Also this week and beyond:
Emergency Unemployment Compensation – This week, the Senate is expected to pass a five-month retroactive extension (through May) of unemployment benefits that expired at the end of December. The measure had previously stalled over disagreements about how to pay for the extension. A bipartisan group of Senators reached an agreement several weeks ago to offset the cost through “pension smoothing.” This maneuver would give companies more time to make payments to their pension funds, meaning their short-term taxable income would increase because they could claim fewer deductions. Other offsets include extending customs user fees through 2024 and allowing single-employer pension plans to prepay their flat-rate premiums to the Pension Benefit Guaranty Corp. While Speaker Boehner has previously said that he would bring an unemployment insurance extension to the floor if it was offset, he recently expressed concerns with the feasibility of a retroactive extension. Majority Leader Eric Cantor did not include this in his legislative agenda memo to members.
Paycheck Fairness – To commemorate Equal Pay Day on Tuesday, the Senate and the Administration will focus on pay equity issues. Following passage of the unemployment extension, the Senate will turn to the Paycheck Fairness Act. The bill would direct the Department of Labor to work with employers to eliminate pay disparities, largely through allowing employees to discuss compensation openly. It would also set up a grant program to provide negotiating training to women. In tandem with Senate consideration of the Paycheck Fairness Act, the president will sign an Executive Order prohibiting federal contractors from retaliating against employees who choose to discuss their compensation. The Executive Order does not compel workers to discuss pay nor require employers to publish or otherwise disseminate pay data – but does provide a critical tool to encourage pay transparency, so workers have a potential way of discovering violations of equal pay laws and able to seek appropriate remedies. The president will also sign a Presidential Memorandum instructing the Secretary of Labor to establish new regulations requiring federal contractors to submit to the Department of Labor summary data on compensation paid to their employees, including data by sex and race. The Department of Labor will use the data to encourage voluntary compliance with equal pay laws and allowing more targeted enforcement by focusing efforts where there are discrepancies, reducing burdens on other employers.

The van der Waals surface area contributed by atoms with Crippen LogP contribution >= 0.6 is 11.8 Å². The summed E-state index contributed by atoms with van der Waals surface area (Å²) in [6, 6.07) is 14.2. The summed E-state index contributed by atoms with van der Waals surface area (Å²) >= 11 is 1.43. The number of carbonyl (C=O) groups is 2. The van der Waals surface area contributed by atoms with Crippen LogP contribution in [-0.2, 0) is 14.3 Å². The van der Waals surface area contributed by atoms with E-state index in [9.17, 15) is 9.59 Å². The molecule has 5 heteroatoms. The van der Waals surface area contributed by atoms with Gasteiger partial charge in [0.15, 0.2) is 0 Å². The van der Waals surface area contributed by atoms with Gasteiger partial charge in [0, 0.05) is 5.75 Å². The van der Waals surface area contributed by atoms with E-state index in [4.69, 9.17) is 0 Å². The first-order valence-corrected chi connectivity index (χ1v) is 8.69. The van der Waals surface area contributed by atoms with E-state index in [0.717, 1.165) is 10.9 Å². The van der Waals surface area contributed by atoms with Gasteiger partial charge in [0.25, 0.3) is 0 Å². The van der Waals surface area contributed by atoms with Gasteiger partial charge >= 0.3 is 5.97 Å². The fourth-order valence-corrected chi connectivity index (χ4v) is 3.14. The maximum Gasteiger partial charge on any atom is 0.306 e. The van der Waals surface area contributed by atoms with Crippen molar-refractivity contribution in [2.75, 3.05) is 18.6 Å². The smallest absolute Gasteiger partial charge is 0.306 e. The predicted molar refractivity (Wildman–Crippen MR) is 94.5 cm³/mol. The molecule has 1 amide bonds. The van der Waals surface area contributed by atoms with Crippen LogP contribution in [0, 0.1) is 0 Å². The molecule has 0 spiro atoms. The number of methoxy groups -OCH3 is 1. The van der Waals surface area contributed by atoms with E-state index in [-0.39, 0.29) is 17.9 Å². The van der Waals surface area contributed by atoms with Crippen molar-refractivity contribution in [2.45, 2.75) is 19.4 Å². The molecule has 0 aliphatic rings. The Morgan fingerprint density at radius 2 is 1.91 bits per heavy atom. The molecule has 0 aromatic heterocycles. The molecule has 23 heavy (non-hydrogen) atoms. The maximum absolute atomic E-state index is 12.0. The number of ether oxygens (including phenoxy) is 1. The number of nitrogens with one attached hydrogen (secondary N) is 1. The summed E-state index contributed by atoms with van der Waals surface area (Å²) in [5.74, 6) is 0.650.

Immigration – The discharge petition of H.R. 15 is up to 191 signatories (all Democrats). Elsewhere, the Congressional Hispanic Caucus last week outlined administrative actions the Obama Administration should take to suspend, delay, or dispense with the deportations of immigrants who would qualify for legal status under the Senate-passed immigration overhaul bill.